About this paper

Appears in:
Pages: 4421-4431
Publication year: 2009
ISBN: 978-84-613-2953-3
ISSN: 2340-1095

Conference name: 2nd International Conference of Education, Research and Innovation
Dates: 16-18 November, 2009
Location: Madrid, Spain


B. Hill

Jacksonville University (UNITED STATES)
Apprentice learning is based on the belief that people learn by doing and by making mistakes. They learn in close, intimate contact with teachers who guide them and show them rather than tell them. Humans may learn in a variety of ways, but inherently they learn by doing, or more specifically, by failing, by trial and error, by making mistakes and correcting them. This is most apparent by watching a young child play a video game. Without fear, without direction, they jump in, not concerned with how often they fail, but focused only on reaching the goal of victory. They never complain of the need to repeat over and over the tasks necessary to gain their skills. They never allow bystanders and onlookers to deter their commitment. They focus on the game. They learn.

Truly engaged learning extends beyond the classroom and must encompass interaction in alternative environments; it is nonlinear and is most widely absorbed when connected to a narrative. Regardless of subject, embracing and integrating seemingly “unrelated” disciplines can build a sense of community to foster horizontal interaction. This deconstruction of traditional top down learning imbues a necessary self-direction. Chiefly, Students acquire deep learning when they are put in the position of the apprentice and they learn by doing under the guidance of a master.

Due to its craft aspects, the instruction in the arts has always taken on a more mentoring relationship between students and faculty. With a low student to teacher ratio it is quite easy to implement this type of instruction. But is this method transferable to other discipline and is it scalable? In short, yes, but it will require a complete shift in the paradigm of codified education models. It does not promote chunks of finite isolated information, delivered in a short period of time and objectively measured. It would require horizontal learning where varying level of students work side by side. It would require faculty to lead by example and foster interdisciplinary team teaching philosophies, which would consistently connect with student’s goals. Regardless, there needs to be a clear focus on students not subject, learning not teaching. All too often professors assume the responsibility of the tidy process of didactic, top-down instruction and the students are left to the messy process of learning. Exams, projects, grades are all a convenient way for colleges to certify that a standardized body of knowledge has been dutifully delivered, but is it serving the student? As industry demands increase, it will become increasingly more necessary to modify the traditional undergraduate curriculum into a pseudo-apprentice style of education.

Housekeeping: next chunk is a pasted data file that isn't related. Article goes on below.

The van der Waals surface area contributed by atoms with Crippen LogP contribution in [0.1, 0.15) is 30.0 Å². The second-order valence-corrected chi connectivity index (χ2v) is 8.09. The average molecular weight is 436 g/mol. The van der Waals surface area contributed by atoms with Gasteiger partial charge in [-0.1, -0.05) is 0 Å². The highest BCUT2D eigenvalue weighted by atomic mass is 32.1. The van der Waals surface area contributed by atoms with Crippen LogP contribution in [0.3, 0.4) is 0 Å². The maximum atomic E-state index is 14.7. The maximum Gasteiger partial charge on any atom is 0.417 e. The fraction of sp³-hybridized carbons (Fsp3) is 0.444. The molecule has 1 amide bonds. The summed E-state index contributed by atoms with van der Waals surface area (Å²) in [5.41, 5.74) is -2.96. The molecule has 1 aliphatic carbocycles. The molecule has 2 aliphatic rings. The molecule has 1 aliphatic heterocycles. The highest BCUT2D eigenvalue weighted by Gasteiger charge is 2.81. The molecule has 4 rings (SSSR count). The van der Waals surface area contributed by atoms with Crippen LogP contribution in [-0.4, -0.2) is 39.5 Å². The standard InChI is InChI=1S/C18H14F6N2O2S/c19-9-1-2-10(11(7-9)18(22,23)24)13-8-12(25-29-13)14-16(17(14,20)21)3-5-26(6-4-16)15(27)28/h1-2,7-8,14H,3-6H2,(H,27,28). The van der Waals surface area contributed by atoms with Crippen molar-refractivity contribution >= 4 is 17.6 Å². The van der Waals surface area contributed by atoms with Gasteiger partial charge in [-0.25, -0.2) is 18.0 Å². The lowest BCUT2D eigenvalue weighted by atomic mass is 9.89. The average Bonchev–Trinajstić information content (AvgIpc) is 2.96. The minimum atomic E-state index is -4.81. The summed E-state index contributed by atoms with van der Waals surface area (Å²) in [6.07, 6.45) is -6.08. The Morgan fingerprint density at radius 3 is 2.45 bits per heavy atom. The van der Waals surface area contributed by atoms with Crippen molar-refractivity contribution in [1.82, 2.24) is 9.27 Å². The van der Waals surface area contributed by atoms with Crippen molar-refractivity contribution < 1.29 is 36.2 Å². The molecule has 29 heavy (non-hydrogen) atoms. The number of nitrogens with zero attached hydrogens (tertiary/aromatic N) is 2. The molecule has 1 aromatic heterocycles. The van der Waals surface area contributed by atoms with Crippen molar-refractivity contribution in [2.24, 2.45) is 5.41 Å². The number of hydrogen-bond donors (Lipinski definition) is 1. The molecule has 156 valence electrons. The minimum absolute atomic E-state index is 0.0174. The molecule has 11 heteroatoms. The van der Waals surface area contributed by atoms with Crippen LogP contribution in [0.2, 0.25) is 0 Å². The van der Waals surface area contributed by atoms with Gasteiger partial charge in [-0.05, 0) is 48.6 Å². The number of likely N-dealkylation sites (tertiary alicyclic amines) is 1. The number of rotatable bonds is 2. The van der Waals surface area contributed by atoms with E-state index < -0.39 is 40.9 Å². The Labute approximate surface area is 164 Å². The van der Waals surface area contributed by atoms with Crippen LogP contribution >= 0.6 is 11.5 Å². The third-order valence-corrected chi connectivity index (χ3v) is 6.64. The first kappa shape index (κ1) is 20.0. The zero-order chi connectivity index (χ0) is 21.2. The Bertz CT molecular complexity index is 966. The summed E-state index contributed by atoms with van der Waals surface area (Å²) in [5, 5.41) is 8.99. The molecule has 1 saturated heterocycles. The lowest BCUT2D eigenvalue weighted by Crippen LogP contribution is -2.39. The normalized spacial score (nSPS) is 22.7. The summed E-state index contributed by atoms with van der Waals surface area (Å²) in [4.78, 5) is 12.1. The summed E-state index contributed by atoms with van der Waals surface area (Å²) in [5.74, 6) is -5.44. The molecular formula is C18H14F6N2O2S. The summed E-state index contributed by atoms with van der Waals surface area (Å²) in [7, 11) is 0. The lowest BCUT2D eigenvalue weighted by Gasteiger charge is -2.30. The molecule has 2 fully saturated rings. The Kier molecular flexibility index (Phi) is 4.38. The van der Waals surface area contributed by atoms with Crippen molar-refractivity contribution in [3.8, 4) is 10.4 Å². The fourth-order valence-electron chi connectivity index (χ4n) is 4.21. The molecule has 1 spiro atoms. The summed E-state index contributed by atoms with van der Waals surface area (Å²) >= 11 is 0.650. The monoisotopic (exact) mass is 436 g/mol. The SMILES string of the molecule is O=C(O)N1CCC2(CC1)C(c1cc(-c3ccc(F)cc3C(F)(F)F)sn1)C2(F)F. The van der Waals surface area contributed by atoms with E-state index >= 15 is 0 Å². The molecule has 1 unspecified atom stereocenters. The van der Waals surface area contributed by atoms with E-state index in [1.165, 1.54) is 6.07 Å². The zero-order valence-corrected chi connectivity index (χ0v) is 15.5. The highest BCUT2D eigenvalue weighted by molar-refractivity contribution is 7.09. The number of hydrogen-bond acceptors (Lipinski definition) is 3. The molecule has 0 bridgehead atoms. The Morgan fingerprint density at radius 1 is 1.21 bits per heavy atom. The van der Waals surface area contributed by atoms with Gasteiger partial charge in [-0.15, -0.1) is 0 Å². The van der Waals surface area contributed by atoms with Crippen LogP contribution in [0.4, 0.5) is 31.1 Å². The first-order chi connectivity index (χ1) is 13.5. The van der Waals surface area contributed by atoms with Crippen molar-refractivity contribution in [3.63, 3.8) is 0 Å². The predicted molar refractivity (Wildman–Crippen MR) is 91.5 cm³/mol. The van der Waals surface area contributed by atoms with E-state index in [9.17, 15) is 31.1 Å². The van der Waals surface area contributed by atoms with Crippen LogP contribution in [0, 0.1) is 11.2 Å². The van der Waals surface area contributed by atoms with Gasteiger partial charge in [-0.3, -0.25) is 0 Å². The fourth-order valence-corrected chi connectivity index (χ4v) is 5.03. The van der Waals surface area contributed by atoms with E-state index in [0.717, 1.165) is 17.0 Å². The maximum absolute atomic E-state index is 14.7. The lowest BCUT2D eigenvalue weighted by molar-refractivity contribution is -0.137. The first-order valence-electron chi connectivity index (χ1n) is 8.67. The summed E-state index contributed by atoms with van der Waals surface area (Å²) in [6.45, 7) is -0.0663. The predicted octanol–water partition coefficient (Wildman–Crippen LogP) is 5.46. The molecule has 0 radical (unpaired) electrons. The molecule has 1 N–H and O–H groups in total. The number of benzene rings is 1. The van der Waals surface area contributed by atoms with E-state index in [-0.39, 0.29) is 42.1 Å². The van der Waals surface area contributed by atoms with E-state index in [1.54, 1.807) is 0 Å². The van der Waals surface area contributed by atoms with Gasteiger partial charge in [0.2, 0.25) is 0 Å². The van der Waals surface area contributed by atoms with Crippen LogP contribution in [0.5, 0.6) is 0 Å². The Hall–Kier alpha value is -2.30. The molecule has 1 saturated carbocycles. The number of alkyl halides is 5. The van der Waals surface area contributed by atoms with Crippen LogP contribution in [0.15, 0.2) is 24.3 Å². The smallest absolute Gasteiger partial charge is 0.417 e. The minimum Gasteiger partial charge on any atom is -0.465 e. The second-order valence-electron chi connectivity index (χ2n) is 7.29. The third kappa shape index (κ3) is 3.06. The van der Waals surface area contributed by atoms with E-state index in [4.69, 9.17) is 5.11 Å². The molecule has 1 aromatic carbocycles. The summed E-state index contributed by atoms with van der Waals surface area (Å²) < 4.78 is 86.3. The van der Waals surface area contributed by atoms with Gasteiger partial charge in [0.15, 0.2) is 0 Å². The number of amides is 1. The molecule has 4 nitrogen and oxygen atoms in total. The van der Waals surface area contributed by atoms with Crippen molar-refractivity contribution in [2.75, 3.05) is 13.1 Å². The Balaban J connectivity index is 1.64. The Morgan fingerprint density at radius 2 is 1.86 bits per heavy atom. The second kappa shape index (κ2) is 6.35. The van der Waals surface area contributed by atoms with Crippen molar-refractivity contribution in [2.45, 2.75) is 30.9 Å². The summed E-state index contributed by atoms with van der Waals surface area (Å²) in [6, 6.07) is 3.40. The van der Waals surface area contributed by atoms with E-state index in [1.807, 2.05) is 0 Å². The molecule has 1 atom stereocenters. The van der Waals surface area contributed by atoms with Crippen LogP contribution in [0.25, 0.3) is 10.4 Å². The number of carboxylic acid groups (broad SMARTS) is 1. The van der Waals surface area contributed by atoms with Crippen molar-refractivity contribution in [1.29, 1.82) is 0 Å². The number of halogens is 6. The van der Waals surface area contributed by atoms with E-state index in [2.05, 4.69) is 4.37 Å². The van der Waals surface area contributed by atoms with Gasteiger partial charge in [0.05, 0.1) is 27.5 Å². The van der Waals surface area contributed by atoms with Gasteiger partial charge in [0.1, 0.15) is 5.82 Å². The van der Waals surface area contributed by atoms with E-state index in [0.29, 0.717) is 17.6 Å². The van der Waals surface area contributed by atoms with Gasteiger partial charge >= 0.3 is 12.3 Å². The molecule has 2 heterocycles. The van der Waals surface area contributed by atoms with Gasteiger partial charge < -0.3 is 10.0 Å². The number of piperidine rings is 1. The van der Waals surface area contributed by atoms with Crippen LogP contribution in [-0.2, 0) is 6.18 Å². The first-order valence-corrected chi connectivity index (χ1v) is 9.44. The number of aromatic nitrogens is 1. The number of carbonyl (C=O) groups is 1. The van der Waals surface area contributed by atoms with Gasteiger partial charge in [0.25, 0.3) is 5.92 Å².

To illustrate these concepts we will use the model of instruction in Computer Animation as a prototype and highlight three areas of fine arts and three specific case studies of applied apprentice learning each developed through industry-specific collaboration; The Nutcracker (recreating a Classic), Lyrical Light (a public art commission fused with glassblowing instruction), and The Helford Prize (the creation of an original theatrical play).

author = {Hill, B.},
series = {2nd International Conference of Education, Research and Innovation},
booktitle = {ICERI2009 Proceedings},
isbn = {978-84-613-2953-3},
issn = {2340-1095},
publisher = {IATED},
location = {Madrid, Spain},
month = {16-18 November, 2009},
year = {2009},
pages = {4421-4431}}
AU - B. Hill
SN - 978-84-613-2953-3/2340-1095
PY - 2009
Y1 - 16-18 November, 2009
CI - Madrid, Spain
JO - 2nd International Conference of Education, Research and Innovation
JA - ICERI2009 Proceedings
SP - 4421
EP - 4431
ER -
B. Hill (2009) ENTERED APPRENTICE: A FINE ARTS MODEL FOR LEARNING, ICERI2009 Proceedings, pp. 4421-4431.